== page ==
A fitting finale to the 2017 SummerMusik

 

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MamLuft&Co.Dance

Cincinnati: 26.8.2017 SCPA Mayerson Theatre
Cincinnati Chamber Orchestra. Summermusik 2017
Eckart Preu, Music Director Alon Goldstein, piano MamLuft&Co. Dance, dancers
Philip Glass – Symphony No. 3 – III. Quarter-note= 112
Wolfgang Amadeus Mozart – Piano Concerto No. 20 in D Minor, K. 466
Valentin Silvestrov – The Messenger
Ludwig van Beethoven – Symphony No. 8 in F Major, Op. 93

The closing concert of the Cincinnati Chamber Orchestra was a fitting finale to the 2017 SummerMusik, led by newly appointed Maestro, Eckart Preu.  The evening began with the oddly-titled third movement of Phillip Glass’s Symphony no. 3: III. Quarter-note= 112.

The CCO played Glass’s music as MamLuft&Co.Dance performed in a penumbra only illuminated by side lighting, their shadowy movements enhanced on the walls of the theatre.

Choreographers Susan Horner and Elena Moore utilized a rich kinetic vocabulary, creating not merely a storytelling narrative but a visual commentary in counterpoint with the music. Images of bonding, initiation, rejection and acceptance alternated with groupings and solo turns. One must stay alert and watch intently when witnessing a dance piece by this gem of a dance troupe.

Seemingly repetitive and arguably labeled “minimalist”, Phillip Glass’ music for III. Quarter-note= 112 uses a layering of melodic lines that harks back to the early explorations of polyphony in the Renaissance.  The composer positions solo phrases for the first violin that spring out of the dense orchestral fabric only to evanesce moments later.  In this 10 minute movement, the CCO strings created magic, with concertmaster, Mateusz Wolski and principal second violin, Manami White, subtly conversing, while the remainder of the string section supported their musical dialogue, providing the sonic backdrop for the dancers, led by Maestro Preu.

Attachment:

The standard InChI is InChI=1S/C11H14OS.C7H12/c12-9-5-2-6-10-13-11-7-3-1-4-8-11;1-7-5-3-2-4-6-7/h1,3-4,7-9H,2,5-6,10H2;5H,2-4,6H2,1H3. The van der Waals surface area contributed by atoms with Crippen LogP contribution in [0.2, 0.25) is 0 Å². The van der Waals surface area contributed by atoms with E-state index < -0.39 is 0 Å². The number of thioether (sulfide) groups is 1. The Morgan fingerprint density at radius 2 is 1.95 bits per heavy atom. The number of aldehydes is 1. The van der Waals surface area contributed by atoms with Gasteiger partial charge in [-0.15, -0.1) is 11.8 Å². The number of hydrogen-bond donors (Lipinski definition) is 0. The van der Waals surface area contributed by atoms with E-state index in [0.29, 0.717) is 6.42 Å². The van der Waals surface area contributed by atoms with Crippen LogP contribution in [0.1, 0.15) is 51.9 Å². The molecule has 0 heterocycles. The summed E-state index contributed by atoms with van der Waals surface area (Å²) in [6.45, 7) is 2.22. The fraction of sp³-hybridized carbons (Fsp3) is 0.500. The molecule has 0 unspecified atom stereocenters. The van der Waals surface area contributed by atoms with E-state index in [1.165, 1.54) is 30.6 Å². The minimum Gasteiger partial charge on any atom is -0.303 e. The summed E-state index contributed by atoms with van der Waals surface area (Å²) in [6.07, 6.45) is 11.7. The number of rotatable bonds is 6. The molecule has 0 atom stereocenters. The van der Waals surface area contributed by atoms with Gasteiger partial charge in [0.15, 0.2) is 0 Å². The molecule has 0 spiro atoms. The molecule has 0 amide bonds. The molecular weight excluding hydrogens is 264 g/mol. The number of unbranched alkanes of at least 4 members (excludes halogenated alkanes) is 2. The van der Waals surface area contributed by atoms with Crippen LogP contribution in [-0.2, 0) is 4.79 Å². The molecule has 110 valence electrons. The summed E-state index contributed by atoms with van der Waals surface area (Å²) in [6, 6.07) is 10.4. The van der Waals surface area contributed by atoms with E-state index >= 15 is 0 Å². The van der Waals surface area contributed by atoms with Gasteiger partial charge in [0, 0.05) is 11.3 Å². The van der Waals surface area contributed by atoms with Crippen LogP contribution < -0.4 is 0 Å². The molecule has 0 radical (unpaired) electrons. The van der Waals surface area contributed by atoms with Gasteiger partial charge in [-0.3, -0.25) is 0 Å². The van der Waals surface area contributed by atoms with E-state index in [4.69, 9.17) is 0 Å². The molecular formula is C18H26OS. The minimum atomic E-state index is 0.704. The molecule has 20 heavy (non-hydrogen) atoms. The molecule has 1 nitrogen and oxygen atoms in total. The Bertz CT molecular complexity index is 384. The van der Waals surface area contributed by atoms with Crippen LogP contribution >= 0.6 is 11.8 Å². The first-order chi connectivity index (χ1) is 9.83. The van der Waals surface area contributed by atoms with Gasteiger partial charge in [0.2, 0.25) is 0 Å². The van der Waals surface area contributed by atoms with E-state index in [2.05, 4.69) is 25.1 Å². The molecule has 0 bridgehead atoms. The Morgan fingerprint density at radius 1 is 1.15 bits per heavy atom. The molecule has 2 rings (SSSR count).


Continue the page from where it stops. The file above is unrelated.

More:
cco_0100Pianist, Alon Goldstein, made his Cincinnati debut, as soloist in Mozart’s Piano Concerto No. 20 in D Minor.  More than merely playing, Goldstein inhabited the world of a work written in the 18th century that at times sounds like a harbinger of Romanticism.  The Israeli pianist’s insightful commentary,  given prior to the music was validated by a performance that fluctuated from soloist bravura to intimate musical conversation with the orchestra. Maestro Preu engaged in a superbly flexible musical give-and -take with the soloist.

Goldstein graciously responded to the ovation that followed by insisting that Preu share the bows with him. He then obliged with a “let-‘er-rip” performance of Alberto Ginastera‘s Danza Argentina.

The members of MamLuft&Co. Dance returned in the second half of the concert to interpret the Mozart-inspired music of Ukrainian composer Valentin Silvestrov. Goldstein performed the solo piano part, with both he and the string section playing delicately in the background Silvestrov’s loving tribute to the passing of his wife of many years.  Goldstein’s and the orchestra’s playing engaged one’s aural attention from start to finish, while one’s eyes were on the dancing. In a superbly executed sequence of dancer’s moves, the story of two trees that grow side by side and eventually intertwine became a stunning poetic parable about the cycle of life, and a tribute to a loving marriage.

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Eckart Preu

The CCO’s 2017 season came to an end with a joyful reading of Beethoven’s happiest of compositions, his Symphony No. 8 in F Major. After a memorable performance, Preu joined his musicians, responding to the applause of an audience grateful for this year’s SummerMusik season, and for the rebirth of the Cincinnati Chamber Orchestra, one of Cincinnati’s gems.

Rafael de Acha

http://www.RafaelMusicNotes.com All About the Arts

 

 

 

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